A recent study (Dewey 2002) found that routine iron supplementation of breastfed babies with normal hemoglobin levels may present risks to the infant, including slower growth (length and head circumference) and increased risk of diarrhea.

    I just that was some additional information that should be given.. I don’t want moms to freak out because they are breastfeeding their babies past 6 months without introducing solids (especially given the high incident of food allergies in kids… many doctors recommend delaying introduction of solids until 12 months of age).

    1. Naomi Cook says:

      Thanks for your comments!

      Spinach certainly is high in iron, the drawback with it is that it is very high in oxalates, which hinder the iron absorption (see point 3). But as I have said, there are many compounds present in iron rich food that can hinder absorption, it is easy to get quite bogged down with them.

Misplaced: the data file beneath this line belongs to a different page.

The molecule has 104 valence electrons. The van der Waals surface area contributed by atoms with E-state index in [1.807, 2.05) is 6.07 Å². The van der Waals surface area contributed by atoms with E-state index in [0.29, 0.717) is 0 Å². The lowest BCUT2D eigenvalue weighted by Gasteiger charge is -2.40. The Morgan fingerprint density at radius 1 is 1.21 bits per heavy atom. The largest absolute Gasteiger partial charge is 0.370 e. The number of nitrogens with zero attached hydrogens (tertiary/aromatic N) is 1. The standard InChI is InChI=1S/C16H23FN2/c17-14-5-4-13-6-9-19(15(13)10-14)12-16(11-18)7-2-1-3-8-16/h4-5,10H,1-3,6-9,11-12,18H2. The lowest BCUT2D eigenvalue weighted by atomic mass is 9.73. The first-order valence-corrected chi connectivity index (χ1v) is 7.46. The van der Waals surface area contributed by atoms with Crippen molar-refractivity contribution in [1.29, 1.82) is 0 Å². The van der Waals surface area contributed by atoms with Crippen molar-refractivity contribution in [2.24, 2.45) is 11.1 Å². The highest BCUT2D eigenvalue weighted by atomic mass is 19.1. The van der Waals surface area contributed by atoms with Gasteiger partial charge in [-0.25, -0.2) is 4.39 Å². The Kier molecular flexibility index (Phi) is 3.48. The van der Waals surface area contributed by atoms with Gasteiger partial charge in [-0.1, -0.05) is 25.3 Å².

I would like to clarify something, research does not indicate that breastfeeding in addition to solids beyond 6 months poses a risk only that breastfeeding without introducing solids is the problem. I am still breastfeeding my 8 month old as well as giving her solid food and I also breastfed my three year old until she was 13 months.

      My research repeatedly stated that breastfeeding without solid food intake (after 6 months) posed a risk for iron deficiency because stores are highest in the first 6 months then start to decline (if you are interested have a look at references 8, 11 and 12). If you have read a study that disputes this, I’d like to have a look at it, as I have not heard this before. I would certainly not dispute that iron in breast milk is readily available, just that according to recent research it is not enough beyond that time.